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Glenn David O'neal v. San Bernardino County Sheriff's Dept.

UNITED STATES DISTRICT COURT CENTRAL DISTRICT OF CALIFORNIA


October 2, 2011

GLENN DAVID O'NEAL, PLAINTIFF,
v.
SAN BERNARDINO COUNTY SHERIFF'S DEPT., ET AL, DEFENDANTS.

The opinion of the court was delivered by: Margaret A. Nagle United States Magistrate Judge

MEMORANDUM AND ORDER DISMISSING FIRST AMENDED COMPLAINT WITH LEAVE TO AMEND

On May 27, 2011, plaintiff, a state prisoner proceeding pro se, filed a civil rights complaint pursuant to 42 U.S.C. § 1983 ("Complaint"). On July 19, 2011, the Court issued a Memorandum and Order dismissing the Complaint, with leave to amend, pursuant to the screening provisions of the Prison Litigation Reform Act of 1995. On August 18, 2011, plaintiff filed a First Amended Complaint.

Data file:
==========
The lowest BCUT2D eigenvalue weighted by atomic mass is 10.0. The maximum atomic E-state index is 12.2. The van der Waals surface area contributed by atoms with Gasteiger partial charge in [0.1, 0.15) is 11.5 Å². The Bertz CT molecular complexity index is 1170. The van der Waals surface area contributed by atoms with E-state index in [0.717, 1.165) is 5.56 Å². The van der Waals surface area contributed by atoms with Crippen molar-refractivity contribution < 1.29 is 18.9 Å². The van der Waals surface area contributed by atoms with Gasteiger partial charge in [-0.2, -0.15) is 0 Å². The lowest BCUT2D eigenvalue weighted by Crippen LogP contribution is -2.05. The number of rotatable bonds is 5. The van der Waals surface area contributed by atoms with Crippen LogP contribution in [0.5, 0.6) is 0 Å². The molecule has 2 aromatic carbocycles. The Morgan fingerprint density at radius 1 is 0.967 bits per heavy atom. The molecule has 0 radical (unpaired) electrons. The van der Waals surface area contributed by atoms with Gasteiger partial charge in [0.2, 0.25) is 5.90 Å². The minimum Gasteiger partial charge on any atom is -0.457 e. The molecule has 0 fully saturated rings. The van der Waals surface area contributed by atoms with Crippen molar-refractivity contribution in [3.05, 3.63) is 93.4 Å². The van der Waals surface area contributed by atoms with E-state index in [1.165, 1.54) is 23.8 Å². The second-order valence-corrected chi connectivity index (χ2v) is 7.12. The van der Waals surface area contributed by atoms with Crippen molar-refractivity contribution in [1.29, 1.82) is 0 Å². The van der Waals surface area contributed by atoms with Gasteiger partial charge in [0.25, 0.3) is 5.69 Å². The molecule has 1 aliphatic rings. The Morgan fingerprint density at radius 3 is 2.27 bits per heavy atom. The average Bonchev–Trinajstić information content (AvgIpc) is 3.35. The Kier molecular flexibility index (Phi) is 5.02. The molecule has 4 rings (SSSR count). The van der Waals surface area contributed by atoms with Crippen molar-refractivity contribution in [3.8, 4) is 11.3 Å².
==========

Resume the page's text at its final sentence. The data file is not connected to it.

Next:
Congress has mandated that courts perform an initial screening of civil rights actions brought by prisoners with respect to prison conditions and/or that seek redress from a governmental entity or officer or employee of a governmental entity. The Court "shall" dismiss such an action if the Court concludes that the complaint is frivolous, malicious, fails to state a claim upon which relief may be granted, or seeks relief against a defendant who is immune from suit. 28 U.S.C. § 1915A(b); 42 U.S.C. § 1997e(c)(1). In screening such a complaint, the Court must construe the allegations of the complaint liberally and must afford the plaintiff the benefit of any doubt. See Karim-Panahi v. Los Angeles Police Dep't, 839 F.2d 621, 623 (9th Cir. 1988). If a complaint is dismissed, a pro se litigant must be given leave to amend unless it is absolutely clear that the deficiencies of the complaint cannot be cured by amendment. Id.; Noll v. Carlson, 809 F.2d 1446, 1448 (9th Cir. 1987).

ALLEGATIONS OF THE FIRST AMENDED COMPLAINT